At Interop this week, we saw several examples of the industry moving toward the flat data center network and software defined networking. 


System latency important in flat networks

Flat data center networks require new, large core switches that absorb what were previously defined as the aggregation and core switch layers. Two such core switches were announced from Huawei* and Gnodal* at the show.


But one of the key ingredients in the flat data center network is the top-of-rack (ToR) switch that feeds these core switches. In order to reduce the cost and complexity of these high-bandwidth core switches, L3 forwarding and tunneling is being delegated to the ToR switches. This fact is forcing core switch companies to think about the performance that customers will experience across their entire data center fabric.


For example, Gnodal’s new core switch provides very low latency, so why surround it with ToR switches with high L3 latency? That’s why at Interop we drew a lot of attention from attendees to the Intel® Ethernet FM6000 series, which provides the industry’s lowest L3 cut-through latency along with features such as advanced load balancing and network address translation (NAT). As a proof point, we had a low-latency NAT demonstration using our FM6000 series along with our new Seacliff Trail ToR switch reference platform.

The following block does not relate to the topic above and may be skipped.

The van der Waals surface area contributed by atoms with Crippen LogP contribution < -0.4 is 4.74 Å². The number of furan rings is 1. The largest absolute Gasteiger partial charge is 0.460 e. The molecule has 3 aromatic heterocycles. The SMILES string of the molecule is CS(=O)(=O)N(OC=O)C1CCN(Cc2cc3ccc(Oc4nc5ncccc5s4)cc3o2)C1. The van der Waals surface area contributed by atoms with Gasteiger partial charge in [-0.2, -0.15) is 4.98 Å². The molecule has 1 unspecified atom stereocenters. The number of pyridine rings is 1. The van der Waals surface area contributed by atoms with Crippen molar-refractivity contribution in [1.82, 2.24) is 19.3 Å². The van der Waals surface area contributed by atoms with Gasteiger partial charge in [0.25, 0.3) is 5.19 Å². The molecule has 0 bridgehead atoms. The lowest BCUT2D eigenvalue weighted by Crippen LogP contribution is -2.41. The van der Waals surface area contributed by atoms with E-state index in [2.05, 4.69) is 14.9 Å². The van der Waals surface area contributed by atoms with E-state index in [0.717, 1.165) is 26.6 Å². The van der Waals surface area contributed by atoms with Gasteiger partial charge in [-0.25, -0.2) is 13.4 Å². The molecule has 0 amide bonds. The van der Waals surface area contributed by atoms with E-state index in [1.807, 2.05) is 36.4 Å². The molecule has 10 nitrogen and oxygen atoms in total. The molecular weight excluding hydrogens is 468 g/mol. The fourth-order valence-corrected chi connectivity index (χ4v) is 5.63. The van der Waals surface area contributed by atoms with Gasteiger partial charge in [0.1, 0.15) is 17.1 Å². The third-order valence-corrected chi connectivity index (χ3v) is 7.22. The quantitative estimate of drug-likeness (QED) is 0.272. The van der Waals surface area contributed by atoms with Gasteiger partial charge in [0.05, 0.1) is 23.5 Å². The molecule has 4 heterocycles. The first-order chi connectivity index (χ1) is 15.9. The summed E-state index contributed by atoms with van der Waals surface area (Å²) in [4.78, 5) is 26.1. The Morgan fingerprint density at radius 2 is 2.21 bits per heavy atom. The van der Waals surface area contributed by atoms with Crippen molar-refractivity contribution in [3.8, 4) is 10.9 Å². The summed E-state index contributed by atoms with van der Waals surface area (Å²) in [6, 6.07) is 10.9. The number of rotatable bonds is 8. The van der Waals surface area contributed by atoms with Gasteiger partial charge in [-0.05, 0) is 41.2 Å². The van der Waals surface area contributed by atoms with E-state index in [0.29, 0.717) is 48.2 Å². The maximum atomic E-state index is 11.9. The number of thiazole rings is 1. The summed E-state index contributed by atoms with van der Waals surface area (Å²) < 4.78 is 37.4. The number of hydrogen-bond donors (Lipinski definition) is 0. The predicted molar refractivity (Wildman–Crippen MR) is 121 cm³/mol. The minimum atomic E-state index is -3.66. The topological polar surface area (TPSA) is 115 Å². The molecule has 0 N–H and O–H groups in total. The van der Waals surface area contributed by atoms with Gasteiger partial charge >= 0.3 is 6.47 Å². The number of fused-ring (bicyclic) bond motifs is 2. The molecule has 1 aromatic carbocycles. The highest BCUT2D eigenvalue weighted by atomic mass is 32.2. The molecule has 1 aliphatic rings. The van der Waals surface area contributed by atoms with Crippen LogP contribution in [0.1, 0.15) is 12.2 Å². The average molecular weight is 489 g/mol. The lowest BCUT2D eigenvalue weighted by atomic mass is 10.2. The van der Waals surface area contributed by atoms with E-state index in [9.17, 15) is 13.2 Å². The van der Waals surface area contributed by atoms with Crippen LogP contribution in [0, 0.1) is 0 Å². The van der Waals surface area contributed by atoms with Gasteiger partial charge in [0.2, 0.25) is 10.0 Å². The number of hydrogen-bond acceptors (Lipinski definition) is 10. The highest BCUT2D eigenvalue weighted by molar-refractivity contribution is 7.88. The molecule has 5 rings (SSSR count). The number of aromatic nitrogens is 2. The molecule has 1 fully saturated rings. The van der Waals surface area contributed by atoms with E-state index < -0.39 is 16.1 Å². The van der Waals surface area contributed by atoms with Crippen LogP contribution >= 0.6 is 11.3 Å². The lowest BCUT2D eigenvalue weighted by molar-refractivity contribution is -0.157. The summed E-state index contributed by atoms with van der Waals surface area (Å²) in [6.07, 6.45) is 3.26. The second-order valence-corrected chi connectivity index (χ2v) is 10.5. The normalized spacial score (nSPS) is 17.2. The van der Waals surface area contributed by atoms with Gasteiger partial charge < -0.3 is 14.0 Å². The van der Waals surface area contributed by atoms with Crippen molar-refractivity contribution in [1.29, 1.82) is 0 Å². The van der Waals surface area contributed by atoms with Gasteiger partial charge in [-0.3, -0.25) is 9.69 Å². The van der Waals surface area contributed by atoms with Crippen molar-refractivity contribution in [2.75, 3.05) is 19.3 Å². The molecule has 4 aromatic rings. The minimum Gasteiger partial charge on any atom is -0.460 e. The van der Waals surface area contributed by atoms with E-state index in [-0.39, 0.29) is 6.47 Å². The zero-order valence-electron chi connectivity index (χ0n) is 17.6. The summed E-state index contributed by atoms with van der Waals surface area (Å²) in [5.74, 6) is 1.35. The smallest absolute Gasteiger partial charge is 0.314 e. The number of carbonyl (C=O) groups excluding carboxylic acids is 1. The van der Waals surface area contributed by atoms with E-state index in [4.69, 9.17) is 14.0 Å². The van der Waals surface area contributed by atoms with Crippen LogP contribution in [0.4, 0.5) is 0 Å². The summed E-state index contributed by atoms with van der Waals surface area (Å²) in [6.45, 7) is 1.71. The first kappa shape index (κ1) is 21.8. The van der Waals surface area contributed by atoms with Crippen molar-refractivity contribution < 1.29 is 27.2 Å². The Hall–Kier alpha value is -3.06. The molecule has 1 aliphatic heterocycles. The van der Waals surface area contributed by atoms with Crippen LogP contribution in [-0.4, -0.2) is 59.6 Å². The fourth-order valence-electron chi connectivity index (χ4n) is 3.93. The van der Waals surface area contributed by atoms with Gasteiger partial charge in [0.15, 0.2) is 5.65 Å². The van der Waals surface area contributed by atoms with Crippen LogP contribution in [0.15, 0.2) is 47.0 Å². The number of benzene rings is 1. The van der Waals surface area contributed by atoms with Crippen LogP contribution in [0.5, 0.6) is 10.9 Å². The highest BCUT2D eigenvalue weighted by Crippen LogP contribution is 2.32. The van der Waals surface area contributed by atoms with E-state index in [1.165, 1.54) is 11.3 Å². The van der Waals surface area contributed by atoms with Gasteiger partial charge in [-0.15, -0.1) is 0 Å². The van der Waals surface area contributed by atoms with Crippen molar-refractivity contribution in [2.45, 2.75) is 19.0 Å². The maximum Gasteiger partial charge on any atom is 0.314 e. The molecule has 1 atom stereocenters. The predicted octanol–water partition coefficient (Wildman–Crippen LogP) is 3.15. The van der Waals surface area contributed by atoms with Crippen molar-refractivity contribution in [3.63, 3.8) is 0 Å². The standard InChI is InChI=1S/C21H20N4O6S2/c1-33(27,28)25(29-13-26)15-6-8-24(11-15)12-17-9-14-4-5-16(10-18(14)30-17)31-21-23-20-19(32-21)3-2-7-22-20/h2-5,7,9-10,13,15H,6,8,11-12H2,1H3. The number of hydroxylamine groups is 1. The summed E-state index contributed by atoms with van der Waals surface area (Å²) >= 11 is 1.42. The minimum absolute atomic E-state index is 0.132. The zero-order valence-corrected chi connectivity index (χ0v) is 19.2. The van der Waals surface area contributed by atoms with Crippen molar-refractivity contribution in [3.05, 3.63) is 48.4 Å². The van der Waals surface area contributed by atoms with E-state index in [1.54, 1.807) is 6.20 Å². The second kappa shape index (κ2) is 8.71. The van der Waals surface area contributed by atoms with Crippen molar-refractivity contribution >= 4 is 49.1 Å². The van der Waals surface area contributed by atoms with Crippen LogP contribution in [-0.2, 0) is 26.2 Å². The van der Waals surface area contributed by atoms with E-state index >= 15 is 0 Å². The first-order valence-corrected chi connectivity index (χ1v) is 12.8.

SDN is the new network OS

Software defined networking (SDN) was another hot topic at the show. As you may know, this promises to bring something similar to a standard OS for networking applications to run on. Our FM6000 series was highlighted in two SDN Interop demos.


One was hosted by NEC*, which won “Best of Interop,” and the other one was at the InteropNet Openflow Lab. It was clear from the comments I received, that many end customers are interested in SDN, but are waiting for the standards to become more mature.


A nice feature available in our FM6000 series is the ability to divide our frame-processing pipeline and packet memory into separate partitions, one for SDN forwarding and one for traditional layer-3 forwarding. This allows network administrators to experiment with new SDN technology while not disrupting normal network operations.


The trends on display at Interop confirm that Intel is on the leading edge of the flat networking and SDN trends for future networks.